On the Up

On the Up


landscaping ideasGot a tricky sloping site? Well, take heart because things are looking up

Story: Dave Garrett, MAILDM

Tired of looking over that towering, overgrown bank at the back door? Do you close the rear blinds when guests call? Don’t despair – sloping sites can offer advantages that flat sites simply can’t deliver.

Of course, designing a garden on a sloping site will present different challenges to landscaping a flat site, but the exciting possibilities that a sloping site has can often far outweigh the negatives. You can integrate the same features as you would with a flat site, but you have the added benefits of level variety and views.

As most sloping sites are not very functional in terms of usable space, the building of retaining walls to even out the levels is almost mandatory.

The use of walls 600mm high or less with a wide capping can double as additional seating and not be too imposing on the space. For the majority of houses, the most useful area to create a flat space would be close to the rear doors so a comfortable indoor-outdoor connection can be made. However, retreat areas elsewhere in the garden, such as a level pad with a bench under a tree, can promote interest and encourage you to use the rest of the garden.

The ‘invitation’ the garden offers to move between the various levels is crucial to the success of the design. Steps will be required and the secret here is to make them as wide as possible while keeping them in proportion to the other elements.

The use of timber decking is a very popular way of addressing level changes and creating useful space in a cost-effective way. A variety of hardwoods is available and can add warmth and texture to an entertaining area. This approach can work well if the slope runs downward from the house where a seat-style retaining wall would be lost. Suspended concrete slabs can also be employed if retaining walls are to be avoided but this option can get complicated in terms of the engineering requirements.

Trees, running water, rock outcrops and other natural features can be part of a sloping site’s appeal.  These can be incorporated into the design and enhanced by the use of other natural products for any terracing or paving. Sandstone blocks of varying shapes and sizes can be used to create fantastic dry-stone retaining walls providing flat areas through terracing. Stacked recycled wooden sleepers can also be used if a more rustic feel to the garden is desired.

For a more modern approach, a geometric layout can be used combined with rendered or textured walls, large-format pavers and some ‘funky’ planting. These design choices will ultimately revolve around the style of the house, the topography of the site and the budget.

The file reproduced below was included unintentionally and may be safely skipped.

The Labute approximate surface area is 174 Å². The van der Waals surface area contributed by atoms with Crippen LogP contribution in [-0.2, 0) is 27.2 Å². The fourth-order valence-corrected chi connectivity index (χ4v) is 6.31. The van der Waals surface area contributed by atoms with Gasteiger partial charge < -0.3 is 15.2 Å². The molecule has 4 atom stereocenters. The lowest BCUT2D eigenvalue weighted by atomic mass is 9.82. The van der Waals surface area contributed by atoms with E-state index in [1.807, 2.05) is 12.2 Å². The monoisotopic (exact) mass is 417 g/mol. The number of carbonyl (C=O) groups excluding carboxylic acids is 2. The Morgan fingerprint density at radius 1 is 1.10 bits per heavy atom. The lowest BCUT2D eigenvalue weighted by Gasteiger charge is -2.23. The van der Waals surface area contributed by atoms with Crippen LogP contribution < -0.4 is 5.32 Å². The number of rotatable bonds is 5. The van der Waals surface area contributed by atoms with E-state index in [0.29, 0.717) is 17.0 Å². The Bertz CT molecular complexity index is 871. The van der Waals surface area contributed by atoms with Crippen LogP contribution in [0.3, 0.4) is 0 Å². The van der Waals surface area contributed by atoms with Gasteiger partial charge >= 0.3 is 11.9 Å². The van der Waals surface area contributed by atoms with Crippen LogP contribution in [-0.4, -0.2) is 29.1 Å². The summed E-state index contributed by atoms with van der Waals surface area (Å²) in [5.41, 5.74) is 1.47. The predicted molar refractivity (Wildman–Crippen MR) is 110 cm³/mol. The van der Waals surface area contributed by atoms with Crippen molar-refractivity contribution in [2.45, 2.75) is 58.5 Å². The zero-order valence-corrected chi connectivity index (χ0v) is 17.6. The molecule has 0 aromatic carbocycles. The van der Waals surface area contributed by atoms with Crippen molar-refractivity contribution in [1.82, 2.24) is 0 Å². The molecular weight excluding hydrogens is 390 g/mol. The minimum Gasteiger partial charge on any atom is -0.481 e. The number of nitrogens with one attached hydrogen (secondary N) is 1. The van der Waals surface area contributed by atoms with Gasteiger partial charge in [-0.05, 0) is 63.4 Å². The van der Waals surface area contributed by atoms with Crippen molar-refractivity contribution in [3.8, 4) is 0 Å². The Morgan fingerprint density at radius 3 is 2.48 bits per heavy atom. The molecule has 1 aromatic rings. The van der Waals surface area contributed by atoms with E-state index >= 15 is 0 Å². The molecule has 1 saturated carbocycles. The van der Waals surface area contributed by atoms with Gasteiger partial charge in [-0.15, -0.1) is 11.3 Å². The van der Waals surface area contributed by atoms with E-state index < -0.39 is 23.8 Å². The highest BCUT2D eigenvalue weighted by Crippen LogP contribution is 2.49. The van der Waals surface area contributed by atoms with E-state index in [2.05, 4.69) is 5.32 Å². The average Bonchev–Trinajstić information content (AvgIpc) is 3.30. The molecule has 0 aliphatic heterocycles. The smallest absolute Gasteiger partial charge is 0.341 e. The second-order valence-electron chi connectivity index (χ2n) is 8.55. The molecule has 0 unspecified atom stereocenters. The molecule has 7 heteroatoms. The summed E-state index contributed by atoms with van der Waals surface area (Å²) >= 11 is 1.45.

Changes in levels can be incorporated into different spaces within the garden, each integrated in the overall design but with their own identity. By providing platforms on level changes up and down a slope, a variety of angles and vistas can be enjoyed as each section reveals a different part of the garden.

Level changes in upward sloping sites can be utilised to create water features that meander naturally down the contours of the slope or fall down structured weirs aided by gravity. Plants can also be displayed in different and interesting ways as the slope ascends, allowing a visual tiering effect while using similar heights of foliage.

Groundcover plants also have a role to play in stabilising a sloping section of the site and can be used to add interest to hard-to-reach areas.

To create these level spaces and tiers, excavation and/or filling will be required (except, possibly, in the case of timber decking or suspended slabs). Be careful as this is a minefield without the correct advice. Tree root zones need to be protected, soil structure can be destroyed, drainage may need to be redesigned for the site and compaction of fill areas must be precise. These are but a few of the issues you need to deal with. Without good site preparation all the other work will be put in jeopardy.

Council regulations may apply to new work and, if so, detailed landscape plans accompanied by engineering details and other documentation will be required. This process may take some months, so planning well ahead is important.

Sloping sites can offer uninterrupted views, better privacy from neighbours and greater design potential than flat sites. So, if you have a steep site, consider it a bonus and start using it!

Dave Garret is a Sydney-based landscape designer and director of Art In Green.

1. To create a nicer outlook and improve access, Accent Landscapes transformed this steep site with retaining walls, a multi-level deck, steps and a tiered water feature.

2. Steps can do more than allow you to move between levels in the garden. They provide a great opportunity to create a focal point and engender a sense of invitation. 

3. Turn an uneven area into a focal point by planting some groundcover, hedging the area and adding a feature such as a fountain. Garden design by Secret Gardens of Sydney.

4. Something functional such as a set of natural stone steps can become a design feature if flanked by complementary planting. Stone supplied by Urban Garden Enrichment.